Tinashe | Nov 16, 2020

Volume 15, Issue 4, November 2020

Women as candidates in Local Government Elections: What can we learn from the past?

Evidence has shown that women are more actively involved in elections as voters, than as candidates in local government elections. In the 2016 elections, for example, and according to the Electoral Commission of South Africa (IEC), 58 percent of voters were women. However, the picture looks very different when it comes to women participating as candidates. Although having women elected into local government is not in itself a guarantee that the elected women will advance women’s issues, not having gender-balanced local governments, creates a democratic deficit. This article starts from the premise that as we look forward to the 2021 elections we ought to take lessons from earlier elections in order to make our election processes more gender transformative.

Skills mismatch in South African local government

In South Africa, with many government-supported growth initiatives prioritising the creation of low-skill jobs and the development of high-level skills, a 2020 research study by the Local Government Sector Education and Training Authority (LGSETA) has examined the effect of the skills mismatch. This study of local government established that South Africa is faced with a prevalence of under-qualified staff and mirrors a 2019 Department of Higher Education (DHET) study of South Africa as a whole showing that almost one-third of workers are mismatched by their field of study. This mismatch can be addressed through on-the-job training, retraining, and new-skill acquisition.

An analysis of the competency levels of senior managers in South African municipalities

Good governance and administrative excellence in local government must ensure effective service delivery to communities. This requires capable, knowledgeable and expert senior municipal managers. This article reports the findings of an empirical survey commissioned by the Local Government Sector Education and Training Authority (LGSETA) to establish support required by senior municipal managers. Such support is especially essential for those managers who do not comply with the minimum competency regulations. The survey also intended to assess current levels of compliance with Municipal Regulations on minimum competency levels and to enhance integrated development planning (IDP) capacity in the local government sector.

Factors affecting local governance

How can we improve the quality of governance in municipalities? What do we need to do in local government to promote stability, allow development to take place and create sustainable communities? A recent research report by the Local Government Sector Education and Training Authority (LGSETA) examined these issues.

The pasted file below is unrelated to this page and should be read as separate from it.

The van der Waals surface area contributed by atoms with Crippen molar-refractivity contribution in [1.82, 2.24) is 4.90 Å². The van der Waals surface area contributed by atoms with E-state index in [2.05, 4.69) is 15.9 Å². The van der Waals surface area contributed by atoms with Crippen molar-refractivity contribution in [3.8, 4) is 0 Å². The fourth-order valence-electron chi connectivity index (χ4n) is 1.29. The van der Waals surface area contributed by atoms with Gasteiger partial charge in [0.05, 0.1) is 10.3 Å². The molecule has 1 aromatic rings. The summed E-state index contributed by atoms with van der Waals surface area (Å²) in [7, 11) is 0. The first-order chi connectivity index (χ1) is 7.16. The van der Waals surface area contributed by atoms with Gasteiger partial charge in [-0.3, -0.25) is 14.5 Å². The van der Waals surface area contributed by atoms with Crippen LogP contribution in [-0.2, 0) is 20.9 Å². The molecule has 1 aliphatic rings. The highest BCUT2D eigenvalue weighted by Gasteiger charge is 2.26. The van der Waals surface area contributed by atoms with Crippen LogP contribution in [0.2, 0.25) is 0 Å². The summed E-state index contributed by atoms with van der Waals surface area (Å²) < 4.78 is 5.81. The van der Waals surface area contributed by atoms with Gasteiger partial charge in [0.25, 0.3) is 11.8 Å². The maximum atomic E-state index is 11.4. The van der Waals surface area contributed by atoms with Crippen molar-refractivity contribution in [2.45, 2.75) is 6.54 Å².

Amending Municipal Governance Laws: New Rules, New Directions? A focus on the Municipal Structures Amendment Bill

After the 2019 national and provincial government elections, Parliament revived deliberations on the Municipal Structures Amendment Bill. The Bill seeks to strengthen oversight and governance in local government. Many of the proposed amendments touch on issues that have been prevalent in local government for the longest of time. This report provides a summary of the proceedings of a webinar on the Municipal Structures Amendment Bill (as well as the Municipal Systems Amendment Bill that is covered in a different report).

SCA reinstates the City of Tshwane’s municipal council, for now…

On 27 October 2020, the Supreme Court of Appeal (SCA) ruled in The Premier for the Province of Gauteng and Others v Democratic Alliance and Others that the municipal council of the City of Tshwane Metropolitan Municipality must be reinstated. This article discusses the legal and political consequences of the judgment for the City of Tshwane and similarly situated municipalities.

What you need to know about the Municipal Demarcation Bill of 2020

The Minister for Cooperative Governance and Traditional Affairs invited members of the public to submit written comments on the Local Government: Municipal Demarcation (Draft) Bill (the Bill) before it is introduced to the National Assembly. The deadline for the submission of comments was the 29th of July 2020. Once adopted into law, the Bill will replace the current Local Government: Municipal Demarcation Act of 1998 which, among other things, regulates the demarcation of municipal boundaries and provides for the establishment and functions of the Municipal Demarcation Board (MDB). This article summarises key provisions of the Bill, particularly those which seek to make significant changes to the Municipal Demarcation Act.

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